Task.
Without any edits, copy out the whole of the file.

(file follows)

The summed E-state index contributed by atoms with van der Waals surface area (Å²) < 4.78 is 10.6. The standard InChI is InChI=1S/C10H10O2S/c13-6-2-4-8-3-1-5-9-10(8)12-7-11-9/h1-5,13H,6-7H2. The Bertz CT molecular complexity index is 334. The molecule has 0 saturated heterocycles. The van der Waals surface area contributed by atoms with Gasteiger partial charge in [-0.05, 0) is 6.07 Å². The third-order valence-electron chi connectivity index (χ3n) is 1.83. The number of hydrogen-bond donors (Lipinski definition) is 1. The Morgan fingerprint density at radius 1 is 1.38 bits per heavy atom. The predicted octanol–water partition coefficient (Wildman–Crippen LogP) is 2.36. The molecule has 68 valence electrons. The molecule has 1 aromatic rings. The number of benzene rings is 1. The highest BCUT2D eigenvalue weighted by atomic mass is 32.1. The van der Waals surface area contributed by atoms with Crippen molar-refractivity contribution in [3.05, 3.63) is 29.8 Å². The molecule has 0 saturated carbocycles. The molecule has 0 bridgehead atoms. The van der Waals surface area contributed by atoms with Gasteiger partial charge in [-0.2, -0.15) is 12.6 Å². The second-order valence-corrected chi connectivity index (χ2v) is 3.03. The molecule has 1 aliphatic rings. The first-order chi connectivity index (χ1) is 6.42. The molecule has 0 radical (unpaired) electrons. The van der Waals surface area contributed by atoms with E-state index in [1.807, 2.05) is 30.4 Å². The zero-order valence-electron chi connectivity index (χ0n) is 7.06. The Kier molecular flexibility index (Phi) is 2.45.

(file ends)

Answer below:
The summed E-state index contributed by atoms with van der Waals surface area (Å²) < 4.78 is 10.6. The standard InChI is InChI=1S/C10H10O2S/c13-6-2-4-8-3-1-5-9-10(8)12-7-11-9/h1-5,13H,6-7H2. The Bertz CT molecular complexity index is 334. The molecule has 0 saturated heterocycles. The van der Waals surface area contributed by atoms with Gasteiger partial charge in [-0.05, 0) is 6.07 Å². The third-order valence-electron chi connectivity index (χ3n) is 1.83. The number of hydrogen-bond donors (Lipinski definition) is 1. The Morgan fingerprint density at radius 1 is 1.38 bits per heavy atom. The predicted octanol–water partition coefficient (Wildman–Crippen LogP) is 2.36. The molecule has 68 valence electrons. The molecule has 1 aromatic rings. The number of benzene rings is 1. The highest BCUT2D eigenvalue weighted by atomic mass is 32.1. The van der Waals surface area contributed by atoms with Crippen molar-refractivity contribution in [3.05, 3.63) is 29.8 Å². The molecule has 0 saturated carbocycles. The molecule has 0 bridgehead atoms. The van der Waals surface area contributed by atoms with Gasteiger partial charge in [-0.2, -0.15) is 12.6 Å². The second-order valence-corrected chi connectivity index (χ2v) is 3.03. The molecule has 1 aliphatic rings. The first-order chi connectivity index (χ1) is 6.42. The molecule has 0 radical (unpaired) electrons. The van der Waals surface area contributed by atoms with E-state index in [1.807, 2.05) is 30.4 Å². The zero-order valence-electron chi connectivity index (χ0n) is 7.06. The Kier molecular flexibility index (Phi) is 2.45.